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What the Most Successful Leaders Know About Creating an Inventive Culture

By: Mike Maddock

 

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Iron Man is a fictional superhero.

A.G. Lafley, the former chairman and CEO of P&G, is a real one. He took a proverbial slumbering consumer products giant and turned it into a company that delivered $100 million worth of new products to market, quarter after quarter after quarter.
Many people attribute making open innovation work at P&G—the idea that a company can and should use external ideas as well as internal ideas as it goes about trying to create new products or services—as the key to his success. That’s certainly true, but what he did is more nuanced than that.
As CEO, Lafley directed R&D leaders that half of their future ideas had to come through their departments, not from their departments; in other words, stop inventing and start treasure hunting.
This is where most will tell you about how asking his R&D group to seek new solutions from consumers resulted in better ideas, more profit, and less cost. They will talk about innovation dashboards and how what gets measured gets done. They may even talk about how your expertise gets in your way, as we have talked about before. All true.
What’s often overlooked is what Lafley did NOT do. Specifically, he didn’t cut his really smart researchers out of the process. He did not go on an idea treasure hunt that didn’t include his R&D team. He didn’t just go use a software package to find ideas that his stubborn researchers would never consider. Instead, he enrolled his smartest people to be part of a better solution.
Lafley understood what too many of us don’t: People support what they create.
From Edison to Jobs to Winfrey, pioneering innovators know how to enroll a team that creates and then supports big ideas. They have learned to create organizations that literally pull great ideas through the ranks instead of empowering people to straight-arm them.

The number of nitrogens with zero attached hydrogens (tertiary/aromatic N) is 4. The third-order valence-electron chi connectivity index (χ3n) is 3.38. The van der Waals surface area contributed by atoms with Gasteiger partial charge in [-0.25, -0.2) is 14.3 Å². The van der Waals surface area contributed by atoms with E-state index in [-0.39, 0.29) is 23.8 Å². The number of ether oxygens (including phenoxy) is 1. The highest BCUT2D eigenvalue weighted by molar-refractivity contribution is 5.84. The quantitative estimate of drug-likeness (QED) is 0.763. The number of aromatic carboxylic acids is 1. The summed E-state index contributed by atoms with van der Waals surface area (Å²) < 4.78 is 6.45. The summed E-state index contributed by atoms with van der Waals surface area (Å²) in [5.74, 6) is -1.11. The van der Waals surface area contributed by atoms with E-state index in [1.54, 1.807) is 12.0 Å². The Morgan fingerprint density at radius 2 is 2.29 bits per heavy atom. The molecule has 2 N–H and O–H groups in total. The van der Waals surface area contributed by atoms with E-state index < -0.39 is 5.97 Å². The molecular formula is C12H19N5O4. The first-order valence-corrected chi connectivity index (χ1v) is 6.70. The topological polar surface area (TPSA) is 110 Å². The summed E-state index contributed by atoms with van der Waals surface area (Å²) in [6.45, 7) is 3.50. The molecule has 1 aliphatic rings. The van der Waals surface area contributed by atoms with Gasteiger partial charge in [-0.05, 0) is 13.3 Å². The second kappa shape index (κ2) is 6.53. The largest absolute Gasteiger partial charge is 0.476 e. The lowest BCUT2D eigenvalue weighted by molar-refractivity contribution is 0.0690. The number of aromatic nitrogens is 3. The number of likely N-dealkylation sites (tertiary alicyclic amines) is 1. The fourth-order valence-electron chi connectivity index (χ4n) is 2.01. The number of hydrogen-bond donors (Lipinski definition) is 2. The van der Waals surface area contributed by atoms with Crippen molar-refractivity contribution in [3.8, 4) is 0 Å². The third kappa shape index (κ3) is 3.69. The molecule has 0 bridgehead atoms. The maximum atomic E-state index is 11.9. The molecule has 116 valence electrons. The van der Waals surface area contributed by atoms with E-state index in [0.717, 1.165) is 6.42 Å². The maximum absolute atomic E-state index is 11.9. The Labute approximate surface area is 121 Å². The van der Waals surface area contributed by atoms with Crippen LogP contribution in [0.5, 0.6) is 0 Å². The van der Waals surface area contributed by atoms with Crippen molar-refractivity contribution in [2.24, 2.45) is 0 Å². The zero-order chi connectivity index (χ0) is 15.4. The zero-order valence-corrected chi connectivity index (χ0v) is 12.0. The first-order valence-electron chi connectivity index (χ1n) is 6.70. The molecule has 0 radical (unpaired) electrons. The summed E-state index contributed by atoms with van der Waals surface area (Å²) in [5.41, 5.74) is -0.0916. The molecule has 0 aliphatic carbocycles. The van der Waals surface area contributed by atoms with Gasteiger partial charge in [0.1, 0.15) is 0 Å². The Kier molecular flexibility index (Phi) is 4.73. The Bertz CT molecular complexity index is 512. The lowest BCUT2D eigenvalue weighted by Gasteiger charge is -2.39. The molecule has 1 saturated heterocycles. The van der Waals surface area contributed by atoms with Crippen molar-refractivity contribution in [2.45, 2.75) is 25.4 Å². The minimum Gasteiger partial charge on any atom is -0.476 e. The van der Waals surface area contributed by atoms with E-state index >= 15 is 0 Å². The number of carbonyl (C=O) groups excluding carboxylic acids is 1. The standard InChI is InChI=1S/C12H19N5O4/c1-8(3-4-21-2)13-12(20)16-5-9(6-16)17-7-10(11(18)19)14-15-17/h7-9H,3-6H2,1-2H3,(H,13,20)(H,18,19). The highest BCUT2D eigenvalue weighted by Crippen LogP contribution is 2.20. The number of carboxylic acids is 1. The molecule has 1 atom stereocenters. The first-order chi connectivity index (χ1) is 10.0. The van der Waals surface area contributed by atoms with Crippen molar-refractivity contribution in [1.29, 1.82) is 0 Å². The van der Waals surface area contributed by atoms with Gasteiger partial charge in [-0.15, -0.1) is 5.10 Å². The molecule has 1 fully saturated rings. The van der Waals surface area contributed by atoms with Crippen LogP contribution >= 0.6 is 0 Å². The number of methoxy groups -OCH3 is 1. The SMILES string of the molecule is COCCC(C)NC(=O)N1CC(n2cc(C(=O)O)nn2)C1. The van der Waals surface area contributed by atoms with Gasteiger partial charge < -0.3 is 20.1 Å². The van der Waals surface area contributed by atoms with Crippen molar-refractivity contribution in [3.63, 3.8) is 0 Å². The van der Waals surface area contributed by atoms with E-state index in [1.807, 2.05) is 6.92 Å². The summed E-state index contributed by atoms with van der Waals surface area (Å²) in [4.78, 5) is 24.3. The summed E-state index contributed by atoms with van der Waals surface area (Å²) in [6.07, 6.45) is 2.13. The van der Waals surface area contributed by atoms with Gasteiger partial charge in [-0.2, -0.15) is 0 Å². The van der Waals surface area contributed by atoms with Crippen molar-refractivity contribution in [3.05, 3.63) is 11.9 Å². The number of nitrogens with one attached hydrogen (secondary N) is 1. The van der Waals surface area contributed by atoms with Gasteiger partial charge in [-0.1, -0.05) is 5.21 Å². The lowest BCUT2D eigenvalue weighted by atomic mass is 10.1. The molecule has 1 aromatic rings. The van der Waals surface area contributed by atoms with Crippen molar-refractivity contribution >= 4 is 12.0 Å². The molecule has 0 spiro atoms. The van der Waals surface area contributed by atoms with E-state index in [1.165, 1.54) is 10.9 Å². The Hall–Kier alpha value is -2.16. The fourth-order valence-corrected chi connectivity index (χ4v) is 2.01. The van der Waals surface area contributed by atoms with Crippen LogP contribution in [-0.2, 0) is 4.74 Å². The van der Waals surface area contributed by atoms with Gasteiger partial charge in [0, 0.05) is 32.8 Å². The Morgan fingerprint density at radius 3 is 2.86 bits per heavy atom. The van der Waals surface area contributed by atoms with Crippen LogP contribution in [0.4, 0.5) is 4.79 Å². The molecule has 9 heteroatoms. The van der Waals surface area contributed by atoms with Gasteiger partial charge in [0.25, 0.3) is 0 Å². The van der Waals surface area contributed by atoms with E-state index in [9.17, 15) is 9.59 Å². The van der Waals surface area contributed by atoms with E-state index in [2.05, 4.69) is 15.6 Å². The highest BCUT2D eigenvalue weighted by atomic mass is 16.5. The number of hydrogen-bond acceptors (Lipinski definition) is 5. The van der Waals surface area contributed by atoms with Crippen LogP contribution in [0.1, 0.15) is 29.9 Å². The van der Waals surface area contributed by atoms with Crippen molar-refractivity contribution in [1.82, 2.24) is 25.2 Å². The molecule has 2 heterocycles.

Here are three ways you can do the same.
1) Set the Context
The leader’s No. 1 job is to establish context. This means we must frame how we want others to interpret what is happening. What is the outcome we are trying to achieve together? What stands in our way? What specific roles do each of us play in achieving the outcome?

2) Orchestrate the Experience
It’s time to lose the suit, the tie, and the beige hotel conference room. Great leaders structure how, when, and why we gather. They know that when it comes to innovation, every meeting and every experience helps set an example of the culture we want. What kind of meeting will build more openness, more creativity, and a sense of community?

3) Shape the Conversation
Communication is leadership. The most successful leaders help shape a shared language and practice generative conversations. They understand that transformation is first and foremost a linguistic endeavor driven by dropping the slide shows and truly engaging. They are raw and fearless with their own communication first, which opens the door for others to follow suit.

The fish stinks from the head down. Great cultures start with leaders courageous enough to enroll their people first and change the future second.

Published: May 8, 2013
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Mike Maddock

Mike Maddock is a serial entrepreneur, author and a keynote speaker. He has founded 5 successful businesses, including Maddock Douglas, an internationally recognized innovation agency that has helped over 25% of the Fortune 100 invent and launch new products, services, and business models and create cultures that know how to innovate. He co-chairs the Gathering of Titans entrepreneurial conclave at MIT, is past president of Entrepreneurs’ Organization and current chairman of Young Presidents’ Organization. Mike currently writes for Forbes and is the author of three books about innovation: Free the Idea Monkey to Focus on What Matters Most. Brand New, Solving the Innovation Paradox and Flirting with the Uninterested, Innovating in a "Sold, not bought," Category.

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